Five (or More!) Minutes Peace

Last month I wrote about being the best teacher you can be today, and an even better one tomorrow.  Today I highlight two books that can help you as a teacher, but not in the ways you might expect.  These two books will help you cope with the stresses of the teaching profession and teach you skills to thrive,not merely survive.  We know not all teachers last beyond the first year.  Many more quit teaching after the seventh year.  I can tell you honestly that I have thought about what it would be like to work in another profession and I am sure you have, too.  What if I could go to a job and then leave and not have to think about it until the next morning?  Teachers have a hard time leaving their work at work.  Even when you don’t physically take something home with you, your mind is certainly thinking about the next day’s lesson.  You have mentally noted the number of copies you need made, who was absent for yesterday’s quiz, what IEP you have at the end of the week, the faculty meeting on Wednesday, grades due in a week, make up scores to be entered, the SST on Tuesday, your formal evaluation lesson in two weeks, the club photo slips that need to be passed out, the letters of rec due in January.  All this is swirling around your mind at any given moment.  It reminds me of a book my children love called Five Minutes Peace by Jill Murphy.  In the book a mother elephant seeks five minutes peace from her children.  They follow her from the kitchen up the stairs and into the bathroom. All she seeks is solace in a solo bath, but all the children come parading in one by one until they all end up in the bath with her!  2899

Sound familiar?  On any given school night thoughts of school (and papers needing grading!) chase me around, invading my personal time and space.  Teachers are always surrounded by these noisy little annoyances that just won’t seem to let up. They even follow us right into our own sanctuaries.  What is a teacher to do?

We want peace in the present, but our profession forces us to live in the future.  The two books I highlight for you were designed to provide ways to care for the teacher’s mind and soul so that you can have five (or more!) minutes peace.  I have read both books so let me know if you would like to borrow them!  Below are the blurbs from the books…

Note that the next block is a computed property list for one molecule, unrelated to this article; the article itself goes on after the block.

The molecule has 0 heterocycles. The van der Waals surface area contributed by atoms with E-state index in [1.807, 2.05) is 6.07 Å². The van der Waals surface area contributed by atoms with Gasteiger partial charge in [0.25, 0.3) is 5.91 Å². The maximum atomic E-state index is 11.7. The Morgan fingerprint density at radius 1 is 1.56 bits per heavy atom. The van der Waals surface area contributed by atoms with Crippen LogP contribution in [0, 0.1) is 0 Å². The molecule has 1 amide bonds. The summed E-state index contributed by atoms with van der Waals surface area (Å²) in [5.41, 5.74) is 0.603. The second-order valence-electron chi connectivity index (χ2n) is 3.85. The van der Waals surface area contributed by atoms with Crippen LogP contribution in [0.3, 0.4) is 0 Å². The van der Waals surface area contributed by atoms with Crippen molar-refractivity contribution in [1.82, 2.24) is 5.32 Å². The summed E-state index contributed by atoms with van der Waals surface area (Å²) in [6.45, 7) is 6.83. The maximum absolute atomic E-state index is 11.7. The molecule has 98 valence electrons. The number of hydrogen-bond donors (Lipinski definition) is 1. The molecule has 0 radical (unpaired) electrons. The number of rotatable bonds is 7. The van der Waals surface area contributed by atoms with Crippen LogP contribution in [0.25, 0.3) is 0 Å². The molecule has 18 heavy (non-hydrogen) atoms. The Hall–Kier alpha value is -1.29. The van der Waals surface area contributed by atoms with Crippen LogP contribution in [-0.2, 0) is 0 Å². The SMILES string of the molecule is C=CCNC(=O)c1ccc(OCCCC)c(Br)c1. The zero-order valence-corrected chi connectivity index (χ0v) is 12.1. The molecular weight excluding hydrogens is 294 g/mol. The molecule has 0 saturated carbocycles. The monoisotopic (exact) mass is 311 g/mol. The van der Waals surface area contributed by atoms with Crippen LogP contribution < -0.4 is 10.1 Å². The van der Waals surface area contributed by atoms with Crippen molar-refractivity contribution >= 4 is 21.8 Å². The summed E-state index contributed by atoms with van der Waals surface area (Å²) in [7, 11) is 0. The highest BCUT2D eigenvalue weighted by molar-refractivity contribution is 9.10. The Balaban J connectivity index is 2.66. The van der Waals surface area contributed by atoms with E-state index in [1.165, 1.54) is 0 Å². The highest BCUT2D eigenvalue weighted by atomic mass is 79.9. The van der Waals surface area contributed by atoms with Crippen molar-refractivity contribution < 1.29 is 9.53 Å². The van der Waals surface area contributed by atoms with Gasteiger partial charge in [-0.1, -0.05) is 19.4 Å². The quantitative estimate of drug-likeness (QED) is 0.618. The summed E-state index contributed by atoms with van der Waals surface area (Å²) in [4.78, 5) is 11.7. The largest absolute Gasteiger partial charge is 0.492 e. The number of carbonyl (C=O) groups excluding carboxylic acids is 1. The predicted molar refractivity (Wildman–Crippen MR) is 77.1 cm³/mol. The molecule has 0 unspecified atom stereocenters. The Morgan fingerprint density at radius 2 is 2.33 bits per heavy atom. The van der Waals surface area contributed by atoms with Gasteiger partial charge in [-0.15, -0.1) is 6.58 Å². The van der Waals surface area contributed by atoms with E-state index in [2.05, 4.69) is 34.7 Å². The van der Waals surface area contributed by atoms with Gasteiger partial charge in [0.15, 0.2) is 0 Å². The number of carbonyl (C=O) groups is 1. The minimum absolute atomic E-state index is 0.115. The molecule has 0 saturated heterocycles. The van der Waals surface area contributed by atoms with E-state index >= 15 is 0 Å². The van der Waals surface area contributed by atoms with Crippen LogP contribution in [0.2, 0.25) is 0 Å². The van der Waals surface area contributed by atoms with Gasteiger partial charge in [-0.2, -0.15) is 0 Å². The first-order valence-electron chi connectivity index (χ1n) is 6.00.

The Zen Teacher: Creating Focus, Simplicity, and Tranquility in the Classroom    by Dan Tricarico



You can thrive in the classroom. All it takes are a few moments of peace and a little focus. If you’re like many teachers, your day is busy, demanding, even chaotic. But just because you live in a fast-paced, always-on world, doesn’t mean your life has to feel rushed and crazy. In The Zen Teacher, educator, blogger, and speaker Dan Tricarico provides practical, easy-to-use techniques to help teachers slow down and create a sense of focus, simplicity, and tranquility in the classroom – and in life. As a teacher, you have incredible power to influence, even improve, the future. By being at your best – unrushed and fully focused – you ensure that every interaction with your students is beneficial, for them and for you. If you’re new to the concept of Zen, don’t worry. In this introductory guide, Dan Tricarico explains what it means to develop a Zen practice – something that has nothing to do with religion and everything to do with your ability ability to thrive in the classroom. The Zen Teacher will help you: Maximize your performance while lowering your stress. Transform your classroom and experience a better quality of life. Focus on things that really matter and let go of things you can’t control. Find time to take care of yourself, so you can be at your best!

Check out Dan’s website and follow him on Twitter! @thezenteacher

Keeping the Peace: Mindfulness and Public Service by Thich Nhat Hanh


Keeping the Peace speaks to all of us who work in difficult, people-oriented jobs and shows us how to turn environments that are often filled with anger, stress, and frustration into islands of peace. Zen Master Thich Nhat Hanh creates a revolutionary definition of public service that includes all of us. He challenges us to transform the way we think about our work and offers eleven key practices to strengthen our mindfulness and joy.

Based on a retreat for civil servants, Keeping the Peace is the first book of its kind to demonstrate the usefulness of mindfulness practices for law enforcement officers, social workers, teachers, and others in people-helping professions.

With empathy and humor, Thich Nhat Hanh demonstrates the need for public service professionals to cultivate their own inner peace in order to help others. In clear and simple prose, he offers a path for how we can reduce violence in ourselves, our workplace, and ultimately, in our world.

I have also just found that Thich Nhat Hahn has co-authored another book titled, Happy Teachers Change the World.  I ordered it (thanks, Amazon!) and will report back once it is finished.  OR you could join me…Who is up for a book club?

What have you read that has helped with ways to cope with the stresses of teaching? What techniques do you have that help you to be more grounded in the present and more relaxed at work? Share the book titles so I can check them out…OR you could always guest blog for me and share with the whole staff! 

This could be you!



One comment

  1. Thanks for writing this post Sarah 🙂 Those sound like books I could totally read, and probably should. Maybe after AP testing 😉


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